AJ Allmendinger, developing as the top driver on road courses, won the pole for Sunday's race at winding Sonoma Raceway.
Allmendinger earned the top starting spot during Saturday's knockout qualifying with a lap 96.310 mph around the 10-turn, 1.99-mile course. It's the first pole for JTG Daugherty Racing, which earned its first berth in NASCAR's championship race last year when Allmendinger won on the Watkins Glen road course.
That puts the pressure on Allmendinger, who knows the races at Sonoma and in August at Watkins Glen are likely his best chances to earn a spot in the 16-driver Chase for the Sprint Cup championship field.
The native of Las Gatos, a little over an hour away from the Sonoma track, wasn't sure how he'd feel heading into Sunday's race.
"I haven't grown up very well on not putting a lot of pressure on myself," Allmendinger said. "We knew that if we go do our job and if I do my job (Sunday), and we have solid pit stops, and we just take care of business, at the end we should give ourselves a chance. That's all we can ask for."
Kurt Busch will start second after his qualifying lap was interrupted when younger brother, Kyle, spun in Turn 10 to bring out a red flag with 7:03 left in the final 10-minute session. The spin also interrupted the lap for Kyle Larson, who was fastest on the day in the first round of qualifying.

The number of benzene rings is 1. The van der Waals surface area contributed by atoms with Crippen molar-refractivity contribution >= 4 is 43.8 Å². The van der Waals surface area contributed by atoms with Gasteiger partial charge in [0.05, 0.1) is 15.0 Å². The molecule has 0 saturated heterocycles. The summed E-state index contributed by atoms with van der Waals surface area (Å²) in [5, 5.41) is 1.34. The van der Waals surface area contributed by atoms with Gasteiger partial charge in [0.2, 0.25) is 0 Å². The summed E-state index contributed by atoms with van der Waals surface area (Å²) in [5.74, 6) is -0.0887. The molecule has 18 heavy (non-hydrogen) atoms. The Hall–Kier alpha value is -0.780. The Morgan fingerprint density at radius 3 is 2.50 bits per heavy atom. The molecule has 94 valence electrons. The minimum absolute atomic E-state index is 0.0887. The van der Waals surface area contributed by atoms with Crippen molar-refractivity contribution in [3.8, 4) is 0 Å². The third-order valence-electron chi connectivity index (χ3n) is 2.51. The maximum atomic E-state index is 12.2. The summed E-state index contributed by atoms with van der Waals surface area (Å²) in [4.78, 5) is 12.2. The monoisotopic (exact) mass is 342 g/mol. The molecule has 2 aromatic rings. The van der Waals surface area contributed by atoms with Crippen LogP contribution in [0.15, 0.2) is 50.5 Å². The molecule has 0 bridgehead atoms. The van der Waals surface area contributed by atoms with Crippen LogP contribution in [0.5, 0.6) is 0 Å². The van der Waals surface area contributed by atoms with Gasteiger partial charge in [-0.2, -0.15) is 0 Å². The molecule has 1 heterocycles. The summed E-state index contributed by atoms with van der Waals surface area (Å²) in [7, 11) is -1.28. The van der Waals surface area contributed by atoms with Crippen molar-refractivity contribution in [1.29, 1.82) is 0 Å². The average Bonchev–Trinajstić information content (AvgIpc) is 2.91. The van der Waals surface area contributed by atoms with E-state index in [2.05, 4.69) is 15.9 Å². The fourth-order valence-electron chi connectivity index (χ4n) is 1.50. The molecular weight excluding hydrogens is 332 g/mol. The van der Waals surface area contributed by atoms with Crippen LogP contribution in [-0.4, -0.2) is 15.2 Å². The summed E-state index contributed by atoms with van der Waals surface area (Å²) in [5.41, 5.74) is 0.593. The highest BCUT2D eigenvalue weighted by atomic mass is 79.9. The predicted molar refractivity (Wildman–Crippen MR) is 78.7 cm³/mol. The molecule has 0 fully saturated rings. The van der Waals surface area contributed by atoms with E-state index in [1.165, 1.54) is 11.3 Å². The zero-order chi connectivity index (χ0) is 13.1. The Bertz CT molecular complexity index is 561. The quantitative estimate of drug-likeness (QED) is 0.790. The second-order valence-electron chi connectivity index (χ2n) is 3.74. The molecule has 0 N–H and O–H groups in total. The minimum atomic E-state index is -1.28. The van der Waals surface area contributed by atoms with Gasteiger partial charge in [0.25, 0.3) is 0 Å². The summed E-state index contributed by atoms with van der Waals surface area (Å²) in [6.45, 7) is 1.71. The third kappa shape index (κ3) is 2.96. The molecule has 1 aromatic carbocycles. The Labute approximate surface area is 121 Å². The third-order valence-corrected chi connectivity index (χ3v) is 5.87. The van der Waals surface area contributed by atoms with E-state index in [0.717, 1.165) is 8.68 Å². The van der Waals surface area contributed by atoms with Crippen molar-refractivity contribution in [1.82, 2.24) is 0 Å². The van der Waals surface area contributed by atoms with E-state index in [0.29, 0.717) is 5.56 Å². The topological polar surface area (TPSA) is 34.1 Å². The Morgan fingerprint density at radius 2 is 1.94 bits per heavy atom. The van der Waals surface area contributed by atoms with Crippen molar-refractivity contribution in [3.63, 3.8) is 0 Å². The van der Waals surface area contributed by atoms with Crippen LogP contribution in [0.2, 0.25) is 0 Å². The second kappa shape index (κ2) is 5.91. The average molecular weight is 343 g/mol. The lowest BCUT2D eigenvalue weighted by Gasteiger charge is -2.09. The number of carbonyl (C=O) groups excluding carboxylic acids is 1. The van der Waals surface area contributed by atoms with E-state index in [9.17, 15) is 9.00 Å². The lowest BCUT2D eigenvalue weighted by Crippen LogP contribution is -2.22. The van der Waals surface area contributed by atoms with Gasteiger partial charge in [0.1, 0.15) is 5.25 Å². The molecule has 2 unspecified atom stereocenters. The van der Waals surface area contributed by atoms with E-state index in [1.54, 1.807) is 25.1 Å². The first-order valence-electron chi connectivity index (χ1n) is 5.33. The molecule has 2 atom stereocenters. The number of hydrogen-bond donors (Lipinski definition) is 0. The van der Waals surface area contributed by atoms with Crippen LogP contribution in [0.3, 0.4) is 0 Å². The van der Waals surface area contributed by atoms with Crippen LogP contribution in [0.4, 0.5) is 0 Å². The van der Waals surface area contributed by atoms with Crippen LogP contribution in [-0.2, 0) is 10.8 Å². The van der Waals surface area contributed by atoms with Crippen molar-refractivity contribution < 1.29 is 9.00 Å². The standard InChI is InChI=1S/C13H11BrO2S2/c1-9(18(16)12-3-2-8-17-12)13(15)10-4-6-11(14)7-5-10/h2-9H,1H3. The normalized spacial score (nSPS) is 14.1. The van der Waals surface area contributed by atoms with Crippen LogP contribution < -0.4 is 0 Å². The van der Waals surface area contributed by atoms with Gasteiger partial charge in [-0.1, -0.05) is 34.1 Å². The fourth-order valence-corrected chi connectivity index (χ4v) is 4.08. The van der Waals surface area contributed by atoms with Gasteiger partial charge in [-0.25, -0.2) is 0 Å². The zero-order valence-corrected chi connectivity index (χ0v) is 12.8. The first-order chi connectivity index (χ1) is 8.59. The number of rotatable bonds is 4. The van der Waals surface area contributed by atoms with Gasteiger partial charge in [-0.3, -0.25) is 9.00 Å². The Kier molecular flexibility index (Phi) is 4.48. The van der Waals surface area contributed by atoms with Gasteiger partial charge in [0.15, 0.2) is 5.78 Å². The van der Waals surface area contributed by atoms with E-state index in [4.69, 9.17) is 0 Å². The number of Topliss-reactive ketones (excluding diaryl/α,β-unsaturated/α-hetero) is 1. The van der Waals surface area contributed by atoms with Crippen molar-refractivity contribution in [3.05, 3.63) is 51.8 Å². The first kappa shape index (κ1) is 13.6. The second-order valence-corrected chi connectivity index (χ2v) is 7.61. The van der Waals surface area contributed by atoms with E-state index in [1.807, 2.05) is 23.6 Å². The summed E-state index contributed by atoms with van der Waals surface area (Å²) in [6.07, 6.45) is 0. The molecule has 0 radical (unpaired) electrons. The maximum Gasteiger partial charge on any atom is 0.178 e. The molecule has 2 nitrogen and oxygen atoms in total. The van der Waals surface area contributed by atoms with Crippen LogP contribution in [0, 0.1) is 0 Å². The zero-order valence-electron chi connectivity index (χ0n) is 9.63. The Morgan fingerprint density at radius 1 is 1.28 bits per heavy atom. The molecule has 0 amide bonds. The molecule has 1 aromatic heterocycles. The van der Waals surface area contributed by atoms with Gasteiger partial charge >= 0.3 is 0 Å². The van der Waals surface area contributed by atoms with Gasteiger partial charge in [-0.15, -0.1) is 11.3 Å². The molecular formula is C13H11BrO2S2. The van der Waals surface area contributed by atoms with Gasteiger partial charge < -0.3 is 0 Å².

Matt Kenseth qualified third and was surprised with the result after a long day of practice Friday. Kenseth has just six career top-10 finishes in 30 starts on NASCAR's road courses.
"Yeah, we kind of overachieved," Kenseth said about qualifying.
Kenseth was followed by Larson and five-time Sonoma winner Jeff Gordon.
Gordon, who began his racing career in Northern California, has been feted the past week in his final race at his home track. The four-time champion is retiring at the end of the year.
He spent last Saturday visiting the first track he ever raced at in Rio Linda, then returned to his middle school in Vallejo for a question and answer session with students. When he arrived at the track on Friday, Sonoma President Steve Page presented him with a Melchior — an 18-liter bottle of wine — engraved with "Hometown Hero," his car and the dates of his five wins.
"I love coming out here, not just because it's home. It is just so many things — the weather, the wine country, family and I love this racetrack," Gordon said. "I'm thrilled that I've had the opportunity to win here five times. I'm thrilled to be here this weekend for the final time behind the wheel.
"It has already been a very special, memorable one."
Clint Bowyer, Tony Stewart, Casey Mears, David Ragan and Brad Keselowski rounded out the top 10.
For Stewart, a seven-time winner on NASCAR's two road courses, the qualifying effort was a vast improvement from his struggles a day earlier in a pair of practice sessions. And, he felt he could have gotten more out of his qualifying lap.
"It was good, it wasn't as good as our second run was," he said. "I was really happy with our second run. I just over drove a couple of the corners trying to make up time to try to make a pole run out of it. Compared to where we were (Friday) I was really happy with where we ended up."